Diefenbaker uses a teleprompter when he’s on the air, but he ad libs a great deal. The teleprompter is a crutch that can have surprising consequences. The tw'o party leaders in last year’s New Brunswick election, for instance, received opposite advice from their Toronto television advisers. Dalton Camp warned Hugh John Flemming, the Conservative leader, against the teleprompter, because the viewers would catch on and resent its use. Louis Robichaud, the Liberal leader, on the other hand, was advised by Ned Belliveau to read his speeches from a teleprompter mounted right above the TV camera, and to look straight into the lens as he talked. Both sides now admit that one of the important factors in Robichaud’s victory was the reaction of the viewers. Flemming emerged as a plodder who had to read what he wanted to tell his people, while young Robichaud was complimented again and again on “the way you knew what you wanted to say on TV, and looked right at me as you said it.”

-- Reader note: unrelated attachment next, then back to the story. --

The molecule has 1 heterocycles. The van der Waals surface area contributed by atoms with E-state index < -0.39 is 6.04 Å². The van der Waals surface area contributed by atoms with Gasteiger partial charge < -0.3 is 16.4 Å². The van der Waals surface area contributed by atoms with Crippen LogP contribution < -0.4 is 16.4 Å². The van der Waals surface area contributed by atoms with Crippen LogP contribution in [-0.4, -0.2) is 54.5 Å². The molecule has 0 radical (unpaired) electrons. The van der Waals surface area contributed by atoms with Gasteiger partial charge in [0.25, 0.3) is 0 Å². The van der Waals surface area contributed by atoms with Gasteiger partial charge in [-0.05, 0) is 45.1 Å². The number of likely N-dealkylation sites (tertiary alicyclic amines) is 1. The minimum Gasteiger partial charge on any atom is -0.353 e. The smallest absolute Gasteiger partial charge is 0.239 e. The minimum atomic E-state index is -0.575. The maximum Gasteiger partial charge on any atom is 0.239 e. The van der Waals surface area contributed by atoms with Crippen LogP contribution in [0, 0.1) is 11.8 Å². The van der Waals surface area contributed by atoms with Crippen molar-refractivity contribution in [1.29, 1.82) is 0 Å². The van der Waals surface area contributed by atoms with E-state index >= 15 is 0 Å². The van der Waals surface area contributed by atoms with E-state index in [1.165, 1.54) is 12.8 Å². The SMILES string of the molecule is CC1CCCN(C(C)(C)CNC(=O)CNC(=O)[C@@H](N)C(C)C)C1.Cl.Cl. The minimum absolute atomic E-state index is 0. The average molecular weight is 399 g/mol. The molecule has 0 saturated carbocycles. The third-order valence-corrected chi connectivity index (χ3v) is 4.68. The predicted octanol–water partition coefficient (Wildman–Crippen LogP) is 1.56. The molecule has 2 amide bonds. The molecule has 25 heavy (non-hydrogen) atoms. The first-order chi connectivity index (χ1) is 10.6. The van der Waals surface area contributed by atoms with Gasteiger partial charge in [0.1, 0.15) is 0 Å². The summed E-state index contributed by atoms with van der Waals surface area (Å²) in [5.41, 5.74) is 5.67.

More and more Ottawa cabinet ministers are saving explanations of important announcements for the CBC’s late national news show, which has an average audience of 1,300,000 viewers. Ministers’ executive assistants actively lobby with CBC reporters for air time, and some ministers pre-film interviews, if they’re planning to break news in speeches at towns that have no TV facilities. One Toronto cabinet minister even manages to get himself on the French TV network by pinning a list of typed answers on the interviewer’s jacket, where viewers can’t see them. Then he glances down at the answers as he’s asked prearranged questions.